Who says you need a tuxedo to see an opera? In this free event, Madison Opera invites everyone to spread out lawn chairs, blankets and picnic dinners for an evening of operatic and Broadway favorites. The performance features four guest soloists, the Madison Symphony Orchestra and Madison Opera Chorus, all under the direction of John DeMain. It also includes a preview of Madison Opera's upcoming season in the Overture Center (where, sadly, you can't bring a picnic dinner).
Club Tavern, 8:30 pm
All the guitar magazines have recognized Montgomery multiple times for his unique approach to acoustic guitar. Blues, rock, deft pop material -- he does it all.
Majestic Theatre, 9 pm
The Riverdales' brand of punk isn't particularly deep, though you might not want it to be if you're a raging liberal. (Frontman Ben Weasel of Screeching Weasel fame isn't apologetic about having voted for McCain; he even mentioned it on his now-defunct radio show "Weasel Radio.") It sure is catchy, though, especially if you like the Ramones or the Queers. Shot Baker and the Jetty Boys warm things up with some pop-punk awesomeness.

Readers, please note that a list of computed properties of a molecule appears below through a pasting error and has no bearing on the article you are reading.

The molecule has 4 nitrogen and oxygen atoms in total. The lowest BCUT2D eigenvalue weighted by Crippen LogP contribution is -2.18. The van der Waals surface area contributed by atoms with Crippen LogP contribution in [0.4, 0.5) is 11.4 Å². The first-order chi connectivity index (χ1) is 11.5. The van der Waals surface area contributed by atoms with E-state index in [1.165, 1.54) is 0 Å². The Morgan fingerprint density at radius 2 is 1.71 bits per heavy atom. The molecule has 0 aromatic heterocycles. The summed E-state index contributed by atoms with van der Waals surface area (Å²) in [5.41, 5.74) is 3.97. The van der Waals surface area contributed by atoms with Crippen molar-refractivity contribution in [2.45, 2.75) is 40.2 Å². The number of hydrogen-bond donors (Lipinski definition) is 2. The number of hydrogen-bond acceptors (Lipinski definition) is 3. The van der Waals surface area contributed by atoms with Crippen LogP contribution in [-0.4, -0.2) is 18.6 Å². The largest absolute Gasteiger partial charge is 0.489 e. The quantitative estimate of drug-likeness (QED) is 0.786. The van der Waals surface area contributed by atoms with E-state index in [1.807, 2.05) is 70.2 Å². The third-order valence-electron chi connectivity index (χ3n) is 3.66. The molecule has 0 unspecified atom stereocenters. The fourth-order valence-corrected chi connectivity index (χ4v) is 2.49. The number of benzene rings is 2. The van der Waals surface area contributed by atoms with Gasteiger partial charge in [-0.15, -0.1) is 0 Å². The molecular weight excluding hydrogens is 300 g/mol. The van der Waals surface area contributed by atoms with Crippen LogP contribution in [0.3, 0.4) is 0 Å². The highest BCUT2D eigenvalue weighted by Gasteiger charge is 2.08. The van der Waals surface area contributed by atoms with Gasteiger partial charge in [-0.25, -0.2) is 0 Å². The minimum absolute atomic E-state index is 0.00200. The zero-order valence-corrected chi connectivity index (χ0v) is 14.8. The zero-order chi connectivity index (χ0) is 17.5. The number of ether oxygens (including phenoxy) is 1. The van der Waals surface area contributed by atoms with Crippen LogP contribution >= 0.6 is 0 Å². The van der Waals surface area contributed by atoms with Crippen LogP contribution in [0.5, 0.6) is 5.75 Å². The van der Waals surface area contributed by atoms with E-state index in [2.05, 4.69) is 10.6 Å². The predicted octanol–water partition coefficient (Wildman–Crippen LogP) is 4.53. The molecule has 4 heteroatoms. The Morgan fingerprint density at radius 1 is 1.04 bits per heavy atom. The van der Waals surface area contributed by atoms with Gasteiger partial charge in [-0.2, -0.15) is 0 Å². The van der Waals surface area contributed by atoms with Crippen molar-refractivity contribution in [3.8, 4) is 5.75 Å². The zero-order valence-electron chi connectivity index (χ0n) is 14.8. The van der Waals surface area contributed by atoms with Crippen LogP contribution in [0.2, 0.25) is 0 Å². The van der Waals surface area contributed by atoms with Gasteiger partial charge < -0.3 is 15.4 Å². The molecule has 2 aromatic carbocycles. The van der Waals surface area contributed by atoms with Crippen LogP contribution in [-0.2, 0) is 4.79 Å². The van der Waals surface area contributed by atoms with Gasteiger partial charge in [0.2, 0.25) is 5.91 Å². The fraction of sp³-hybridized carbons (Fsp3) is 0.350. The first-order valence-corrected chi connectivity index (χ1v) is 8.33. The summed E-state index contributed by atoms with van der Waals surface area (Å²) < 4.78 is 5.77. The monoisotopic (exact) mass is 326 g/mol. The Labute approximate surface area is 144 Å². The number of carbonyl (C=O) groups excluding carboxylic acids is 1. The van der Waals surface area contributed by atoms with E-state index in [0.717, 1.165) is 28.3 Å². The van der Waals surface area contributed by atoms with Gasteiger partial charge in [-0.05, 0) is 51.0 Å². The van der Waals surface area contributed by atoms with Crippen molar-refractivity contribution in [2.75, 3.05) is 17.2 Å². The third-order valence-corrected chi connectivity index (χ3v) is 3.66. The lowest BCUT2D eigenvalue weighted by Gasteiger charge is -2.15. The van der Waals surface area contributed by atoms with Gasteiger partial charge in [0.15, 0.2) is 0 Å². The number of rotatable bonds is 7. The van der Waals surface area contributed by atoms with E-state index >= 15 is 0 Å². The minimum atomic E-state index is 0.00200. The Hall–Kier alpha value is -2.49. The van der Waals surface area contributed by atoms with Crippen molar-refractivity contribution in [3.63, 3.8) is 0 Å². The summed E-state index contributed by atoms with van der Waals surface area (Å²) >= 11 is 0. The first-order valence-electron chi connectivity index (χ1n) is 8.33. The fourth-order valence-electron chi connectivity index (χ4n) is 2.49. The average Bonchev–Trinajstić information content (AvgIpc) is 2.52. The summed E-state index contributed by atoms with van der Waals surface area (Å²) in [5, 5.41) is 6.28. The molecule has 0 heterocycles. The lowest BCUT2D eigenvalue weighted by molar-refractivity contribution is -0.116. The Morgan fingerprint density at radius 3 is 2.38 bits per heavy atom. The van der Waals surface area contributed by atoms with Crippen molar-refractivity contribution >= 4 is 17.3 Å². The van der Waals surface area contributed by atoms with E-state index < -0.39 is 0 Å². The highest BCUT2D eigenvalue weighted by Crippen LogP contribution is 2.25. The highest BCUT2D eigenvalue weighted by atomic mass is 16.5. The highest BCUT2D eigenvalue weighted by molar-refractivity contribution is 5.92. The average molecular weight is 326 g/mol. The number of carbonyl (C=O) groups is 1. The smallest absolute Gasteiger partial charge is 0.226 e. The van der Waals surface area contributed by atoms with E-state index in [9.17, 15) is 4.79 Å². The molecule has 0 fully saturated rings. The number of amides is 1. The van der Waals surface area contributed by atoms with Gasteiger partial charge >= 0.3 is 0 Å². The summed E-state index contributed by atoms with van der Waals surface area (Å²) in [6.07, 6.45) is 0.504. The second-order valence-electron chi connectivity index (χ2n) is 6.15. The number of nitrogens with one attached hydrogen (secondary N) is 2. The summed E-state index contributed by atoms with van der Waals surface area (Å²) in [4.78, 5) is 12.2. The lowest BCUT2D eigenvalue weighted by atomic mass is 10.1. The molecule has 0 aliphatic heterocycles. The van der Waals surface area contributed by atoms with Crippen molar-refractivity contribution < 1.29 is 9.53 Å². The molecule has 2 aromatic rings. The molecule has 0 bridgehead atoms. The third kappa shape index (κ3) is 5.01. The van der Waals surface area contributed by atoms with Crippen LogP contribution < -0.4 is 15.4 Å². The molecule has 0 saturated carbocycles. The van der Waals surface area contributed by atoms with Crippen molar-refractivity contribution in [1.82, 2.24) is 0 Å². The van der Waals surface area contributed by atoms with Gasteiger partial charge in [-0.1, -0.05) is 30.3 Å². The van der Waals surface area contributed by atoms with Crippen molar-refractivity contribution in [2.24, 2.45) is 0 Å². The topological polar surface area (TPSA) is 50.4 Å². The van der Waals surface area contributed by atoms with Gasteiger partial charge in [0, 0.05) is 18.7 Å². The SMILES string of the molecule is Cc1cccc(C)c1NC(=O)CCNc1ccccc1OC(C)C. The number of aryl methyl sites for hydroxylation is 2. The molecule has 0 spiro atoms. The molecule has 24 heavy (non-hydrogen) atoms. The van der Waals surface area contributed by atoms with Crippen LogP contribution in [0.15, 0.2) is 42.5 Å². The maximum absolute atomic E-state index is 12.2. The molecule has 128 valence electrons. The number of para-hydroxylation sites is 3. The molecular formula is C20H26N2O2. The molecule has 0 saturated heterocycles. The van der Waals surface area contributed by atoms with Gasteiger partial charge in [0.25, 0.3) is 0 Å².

NOTEWORTHY: Paul Reubens busted for allegedly exposing himself in a Florida adult movie house, 1991.
BIRTHDAYS: Rolling Stone/Glimmer Twin/Rock & Roll Hall-of-Famer Mick Jagger, 1943; actress Sandra Bullock, 1964.
Local restaurants, through July 31
Foodies on a budget love this event, wherein eateries like Harvest, Ruth's Chris and Inka Heritage offer special three-course dinners for $25. There are 30 participating restaurants (see Maryann Lesert
A Room of One's Own, 2 pm The Michigan author discusses her debut novel, Base Ten, about an astronomer struggling to balance her family and career ambitions. The book is part of the National Science Foundation and the Feminist Press' Women Writing Science project.
Project Lodge, 7 pm
The D.C.-area duo makes lovely nu-folk with organ, banjo, guitar and a smattering of Eastern philosophy. Also playing: This Frontier Needs Heroes, Attack Ponies.
Morphy Hall in the UW Humanities Building, 7:30 pm The veteran venture capitalist talks about his book Inquiries Into the Nature of Slow Money: Investing as if Food, Farms and Fertility Mattered. The idea of slow-money investing is inspired by the slow-food movement and likewise emphasizes small and local. Could be something.
Frequency, 9 pm
The Boston-based Taqwacore torchbearers make music about Islam, but it's not quiet meditations on the Koran: It's punk rock -- the socially conscious kind -- through and through. The group's first single, "Rumi Was a Homo (But Wahhaj Is a Fag)" rallies against homophobic comments by Siraj Wahhaj, leader of the popular Brooklyn, N.Y., mosque Al-Taqwa, and was featured on MTV Desi. Also playing: DAFINO w/Sour Face Ann and Al Thawra.